How to Get Unstuck with an Icebreaker Task

Inertia holds you back until you build momentum.

by Colter Reed
2:07 read (647 words)
In order to get going, do the smallest action.
by Colter Reed
2:07 read (647 words)
In order to get going, do the smallest action.

Getting started is the hardest part. The journey of a thousand miles begins with a single step, and that step is often the hardest one to take.

Why? It usually comes down to one of three things:

  1. Lack of momentum—it’s physically difficult to get off the couch and get going.
  2. Lack of clarity—we’re not sure which direction we need to head in, so we’re hesitant to make progress in the wrong direction.
  3. Lack of conviction—we’re not even sure we want to move in the first place.

Let’s set aside the clarity and conviction for now and focus on the lack of momentum.

Anyone who has ever decided to get up earlier knows how comfortable the bed is in the morning. It’s warm. It’s cozy. And you need more sleep to perform your best later on, right?

When we’re not moving, intertia holds us back. Once we get going, inertia helps us keep going. So how do you get going when you’re stuck?

You need an icebreaker.

Icebreaker ships are designed with a hull that pushes through the ice and sweeps it aside before it can damage, trap, or even slow down the ship. Under normal operations, icebreakers sail through the ice with no loss of momentum. Once the ice is broken, the way is clear for others, whether it’s merchant ships, ferries, or a pod of more than 2,000 beluga whales.

Icebreaker questions serve the same purpose: use a simple question to break the ice and get the conversation started.

So how do you break the ice on a project and get the productivity started?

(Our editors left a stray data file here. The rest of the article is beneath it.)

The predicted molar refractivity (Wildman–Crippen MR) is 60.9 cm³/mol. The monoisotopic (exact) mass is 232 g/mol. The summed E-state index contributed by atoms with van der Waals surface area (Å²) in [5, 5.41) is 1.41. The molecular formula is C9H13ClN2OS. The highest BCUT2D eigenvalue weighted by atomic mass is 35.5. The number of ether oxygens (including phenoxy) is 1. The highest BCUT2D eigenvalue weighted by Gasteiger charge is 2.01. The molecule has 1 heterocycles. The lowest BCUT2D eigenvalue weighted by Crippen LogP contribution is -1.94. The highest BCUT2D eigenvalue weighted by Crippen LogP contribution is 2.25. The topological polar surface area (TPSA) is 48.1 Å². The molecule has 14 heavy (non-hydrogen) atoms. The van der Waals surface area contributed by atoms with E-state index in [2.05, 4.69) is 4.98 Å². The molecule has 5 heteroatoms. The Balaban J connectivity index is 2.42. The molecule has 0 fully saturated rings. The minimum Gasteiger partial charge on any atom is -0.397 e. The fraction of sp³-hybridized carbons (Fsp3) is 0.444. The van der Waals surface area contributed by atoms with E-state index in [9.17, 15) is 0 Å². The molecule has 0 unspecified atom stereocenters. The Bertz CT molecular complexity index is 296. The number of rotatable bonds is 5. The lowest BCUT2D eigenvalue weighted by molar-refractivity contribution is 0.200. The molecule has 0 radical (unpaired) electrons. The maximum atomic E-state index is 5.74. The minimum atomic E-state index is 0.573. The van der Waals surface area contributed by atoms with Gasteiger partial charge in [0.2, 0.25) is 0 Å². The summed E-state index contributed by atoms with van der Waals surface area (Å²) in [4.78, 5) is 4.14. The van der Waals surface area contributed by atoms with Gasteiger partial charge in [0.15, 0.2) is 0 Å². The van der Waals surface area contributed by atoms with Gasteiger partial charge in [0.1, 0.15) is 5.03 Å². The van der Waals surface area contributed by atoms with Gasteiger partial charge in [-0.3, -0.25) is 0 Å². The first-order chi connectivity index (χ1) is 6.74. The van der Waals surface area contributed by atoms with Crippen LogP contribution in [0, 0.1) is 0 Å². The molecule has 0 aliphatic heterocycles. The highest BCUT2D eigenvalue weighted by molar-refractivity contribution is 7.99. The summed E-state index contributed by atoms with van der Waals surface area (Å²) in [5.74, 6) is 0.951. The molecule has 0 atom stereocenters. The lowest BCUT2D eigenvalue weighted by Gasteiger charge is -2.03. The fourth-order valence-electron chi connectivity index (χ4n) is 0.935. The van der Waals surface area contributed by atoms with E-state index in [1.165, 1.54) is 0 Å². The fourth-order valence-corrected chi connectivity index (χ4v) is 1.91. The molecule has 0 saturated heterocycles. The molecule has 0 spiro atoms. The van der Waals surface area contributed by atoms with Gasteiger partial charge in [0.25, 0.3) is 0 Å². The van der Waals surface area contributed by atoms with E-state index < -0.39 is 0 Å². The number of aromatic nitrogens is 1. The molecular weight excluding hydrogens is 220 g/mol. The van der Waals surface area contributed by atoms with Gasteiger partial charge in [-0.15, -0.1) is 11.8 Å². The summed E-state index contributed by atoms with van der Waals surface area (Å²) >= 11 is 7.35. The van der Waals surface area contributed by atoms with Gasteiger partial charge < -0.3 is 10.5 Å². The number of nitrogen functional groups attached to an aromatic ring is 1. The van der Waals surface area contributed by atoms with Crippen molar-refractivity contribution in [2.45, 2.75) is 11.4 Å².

Identify the simplest task that can get you started.

Let’s say you need to give a presentation. You could break this project down into three tasks:

  1. Create slide deck.
  2. Rehearse presentation.
  3. Create handouts.

Here’s the problem. “Create slide deck” is a HUGE task—a project in itself! You need to research the topic, create an outline, and then you can sit down with Keynote and create the slides.

Oh! And you’ll need lots of images.

And one of those little clickers that hides in the palm of your hand.

Don’t worry about all that. Not yet. You’re succumbing to analysis paralysis.

Just pick a starting point.

What is the simplest action you can take to change the status of the project from Pending to In Progress?

How about starting the slide deck? Don’t worry about creating any of the slides, just create the file. Open Keynote, pick the default template, give it a name, and save it. That’s it. Don’t even browse the templates looking for the right one. You can change that later.

Once you take that one step, you don’t have to get started any more. You’ve already started. You have a place you can store those awesome images when you find them. You just need to work on it.

If you work on it enough, you will finish it.

When we haven’t gotten started yet, thinking about all the work that will be required to reach the final result can be outright intimidating. It scares a lot of people into never leaving the couch.

We break projects into tasks so they seem approachable. Divide and conquer. If a task still seems overwhelming, it may need to be broken down further. Make sure you identify the next action you need to take, not the next outcome you’ll pass along the way.

The next time you’re stuck on a project, identify the smallest, simplest action you can take. Break the ice and get under way.

Question: What’s the smallest unit of progress you could accomplish today? Share your thoughts in the comments, on Twitter, LinkedIn, or Facebook.